even sunshine can be bitter, cold
as we stretch and smile,
bundled in boots and memories, strung
out like Christmas lights in February
swaying in a fragile air.
There is a quiet intensity
to every breath blown;
hunkered in our heartbeats, we
sip only warm things, tasting
the pulse of a new year.
You don’t tell me you love me
and I don’t tell you I know it. Instead
I make plans, steal words, write
poems you’ll never read, pour out the bitter
into the river’s swollen april browns,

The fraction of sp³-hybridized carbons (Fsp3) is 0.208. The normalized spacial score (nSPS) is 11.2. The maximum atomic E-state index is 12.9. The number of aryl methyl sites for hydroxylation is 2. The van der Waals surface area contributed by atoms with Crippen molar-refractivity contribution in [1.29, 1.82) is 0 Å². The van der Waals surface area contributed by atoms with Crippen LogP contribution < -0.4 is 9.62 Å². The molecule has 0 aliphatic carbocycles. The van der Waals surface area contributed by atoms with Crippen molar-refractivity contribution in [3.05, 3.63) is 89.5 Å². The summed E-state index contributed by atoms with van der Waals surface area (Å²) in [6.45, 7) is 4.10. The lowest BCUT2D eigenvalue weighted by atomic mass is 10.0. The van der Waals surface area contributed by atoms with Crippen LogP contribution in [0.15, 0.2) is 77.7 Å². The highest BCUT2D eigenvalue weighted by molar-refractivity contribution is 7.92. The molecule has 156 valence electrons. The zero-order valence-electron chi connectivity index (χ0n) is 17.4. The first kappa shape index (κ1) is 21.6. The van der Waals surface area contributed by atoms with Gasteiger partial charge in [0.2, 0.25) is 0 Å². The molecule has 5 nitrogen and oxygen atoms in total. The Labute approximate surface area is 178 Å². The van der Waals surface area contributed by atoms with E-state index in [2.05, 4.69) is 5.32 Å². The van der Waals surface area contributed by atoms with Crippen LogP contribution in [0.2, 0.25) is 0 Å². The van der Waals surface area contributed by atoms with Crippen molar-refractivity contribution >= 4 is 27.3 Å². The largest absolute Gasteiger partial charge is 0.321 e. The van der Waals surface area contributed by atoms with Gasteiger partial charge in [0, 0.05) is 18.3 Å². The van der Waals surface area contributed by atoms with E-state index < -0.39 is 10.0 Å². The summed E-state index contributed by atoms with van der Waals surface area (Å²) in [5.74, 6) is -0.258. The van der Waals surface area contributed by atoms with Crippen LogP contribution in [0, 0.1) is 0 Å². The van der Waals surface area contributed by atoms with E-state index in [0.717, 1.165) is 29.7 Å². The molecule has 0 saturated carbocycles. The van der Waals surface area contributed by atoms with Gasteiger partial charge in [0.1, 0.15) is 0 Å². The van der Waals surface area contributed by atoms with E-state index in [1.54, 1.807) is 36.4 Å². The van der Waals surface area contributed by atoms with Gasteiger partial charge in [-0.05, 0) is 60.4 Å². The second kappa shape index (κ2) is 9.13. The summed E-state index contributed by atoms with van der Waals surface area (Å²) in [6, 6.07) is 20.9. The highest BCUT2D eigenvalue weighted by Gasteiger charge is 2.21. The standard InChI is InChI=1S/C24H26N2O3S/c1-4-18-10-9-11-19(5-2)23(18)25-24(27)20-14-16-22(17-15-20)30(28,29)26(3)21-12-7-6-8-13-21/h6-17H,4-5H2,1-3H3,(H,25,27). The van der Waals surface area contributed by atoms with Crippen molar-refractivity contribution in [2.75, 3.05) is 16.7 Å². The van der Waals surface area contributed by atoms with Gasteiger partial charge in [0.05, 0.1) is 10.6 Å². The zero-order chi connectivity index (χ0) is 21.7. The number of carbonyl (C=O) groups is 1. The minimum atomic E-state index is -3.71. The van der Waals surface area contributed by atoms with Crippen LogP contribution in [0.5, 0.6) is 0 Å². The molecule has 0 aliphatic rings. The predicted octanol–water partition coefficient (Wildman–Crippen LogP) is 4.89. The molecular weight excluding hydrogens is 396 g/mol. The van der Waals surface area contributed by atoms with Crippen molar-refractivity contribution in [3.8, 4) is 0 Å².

swallow down cheap malt liquor,
drown the cheap lines and nights
alone with afternoons under the same rainy
roof, just like we used to, the smell
of your skin still intoxicating, only
you don’t tell me you love me,
and I pretend I don’t notice, put my clothes
back on, write the poems. And
do you know? I’ve had worse hangovers.
in the kitchen, the hyacinth
finally begins to open, its fragrance
still subtle & not enough
to cover the bitter almond
april stain. we are eight days in,
now, & you go better without
me every hour. I don’t know
if the herons will come back;
I should have remembered how it felt
to sleep beside you unwanted.
this is the second poem this morning;
it goes well with burnt espresso.
every hour there is less of me
to love, but at least it is my choosing.